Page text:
Re: [git pull] drm request 3
Date: Fri Mar 05 2010 - 12:19:50 EST
On Fri, Mar 05, 2010 at 05:04:14PM +0000, Alan Cox wrote:
> You can only see it as malicious if you assume they ever had some reason
> to keep compatibility or had promised it somewhere. Quite the reverse
> happened, and they never asked to be upstream in the first place.
The reason why this thread is inspiring so much traffic is because
it's fundamentally about community norms. There are plenty of things
that are not illegal, but which are at the same time anti-social.
For example, there are all sorts of rules, if you are a researcher,
about experimenting on human subjects. Many of those restrictions
aren't codified in law, but if you violate them, other researches will
say that you are a bad person, a bad researcher, and refuse to
associate with you. And you might well lose your funding in the
future --- but it's not illegal.
If we are only talking about obligations under the GPL, sure, no one
violated copyright licenses. But what *did* happen is someone
basically said, "I want to experiment on a whole bunch of users, but I
don't want to spend the effort to do things in the right way. I want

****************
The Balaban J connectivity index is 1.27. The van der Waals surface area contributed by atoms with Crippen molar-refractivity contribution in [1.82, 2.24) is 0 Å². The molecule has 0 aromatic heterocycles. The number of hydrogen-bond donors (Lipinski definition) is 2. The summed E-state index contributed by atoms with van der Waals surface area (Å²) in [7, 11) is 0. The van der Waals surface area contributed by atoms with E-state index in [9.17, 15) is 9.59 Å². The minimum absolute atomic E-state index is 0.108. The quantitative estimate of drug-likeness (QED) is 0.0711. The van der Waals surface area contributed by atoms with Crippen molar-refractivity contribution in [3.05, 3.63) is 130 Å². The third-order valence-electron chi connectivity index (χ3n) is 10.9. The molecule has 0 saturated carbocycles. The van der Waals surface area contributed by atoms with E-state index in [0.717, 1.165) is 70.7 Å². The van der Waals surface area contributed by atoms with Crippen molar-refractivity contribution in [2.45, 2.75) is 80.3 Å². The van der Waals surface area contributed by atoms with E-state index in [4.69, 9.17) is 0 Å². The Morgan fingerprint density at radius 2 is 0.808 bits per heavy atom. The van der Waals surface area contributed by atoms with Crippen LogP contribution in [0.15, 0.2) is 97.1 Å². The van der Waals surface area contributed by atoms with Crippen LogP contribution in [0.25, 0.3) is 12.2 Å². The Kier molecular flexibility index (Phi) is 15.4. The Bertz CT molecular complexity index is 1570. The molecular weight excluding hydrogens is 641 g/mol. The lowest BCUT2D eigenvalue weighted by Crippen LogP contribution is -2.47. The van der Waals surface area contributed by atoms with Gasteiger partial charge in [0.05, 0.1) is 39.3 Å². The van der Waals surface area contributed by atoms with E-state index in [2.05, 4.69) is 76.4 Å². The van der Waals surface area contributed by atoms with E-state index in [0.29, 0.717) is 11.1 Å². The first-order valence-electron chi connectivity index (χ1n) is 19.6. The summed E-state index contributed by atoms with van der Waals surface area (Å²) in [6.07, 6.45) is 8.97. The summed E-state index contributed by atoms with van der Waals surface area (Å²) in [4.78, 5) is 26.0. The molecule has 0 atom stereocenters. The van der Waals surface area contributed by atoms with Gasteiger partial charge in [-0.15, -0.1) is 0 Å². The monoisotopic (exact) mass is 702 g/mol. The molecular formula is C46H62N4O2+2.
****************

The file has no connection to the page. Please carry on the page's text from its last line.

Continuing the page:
to take short cuts; I don't want to worry about the fact that it will
be impossible to test kernels without pulling Frankenstein
combinations of patches between Fedora 13 and Fedora 12." It's much
like people who drill oil in the Artic Ocean, but use single-hulled
tankers and then leave so much toxic spillage in their wake, but then
say, "hey, the regulations said what we did was O.K. Go away; don't
Distro's that want to have a good reputation need to have a higher
standard than, "hey, it's allowed by the GPL." And maybe if we are
sinking to the point where people are going to use "stable means ABI
breakages are allowed", we need to change the rules, since people want
to quote rules as opposed to just being good community members. If
you want lots of testers, then you need to be treat the testers, and
the other developers in our development community with respect.
I think the real problem was that Fedora and the Neauveu community are
acting incredibly selfishly. They only care about their narrow point
of view, and don't care about the pain they are inflicting on the
kernel development process and other kernel developers. This is
_legal_. It is, however, anti-social.
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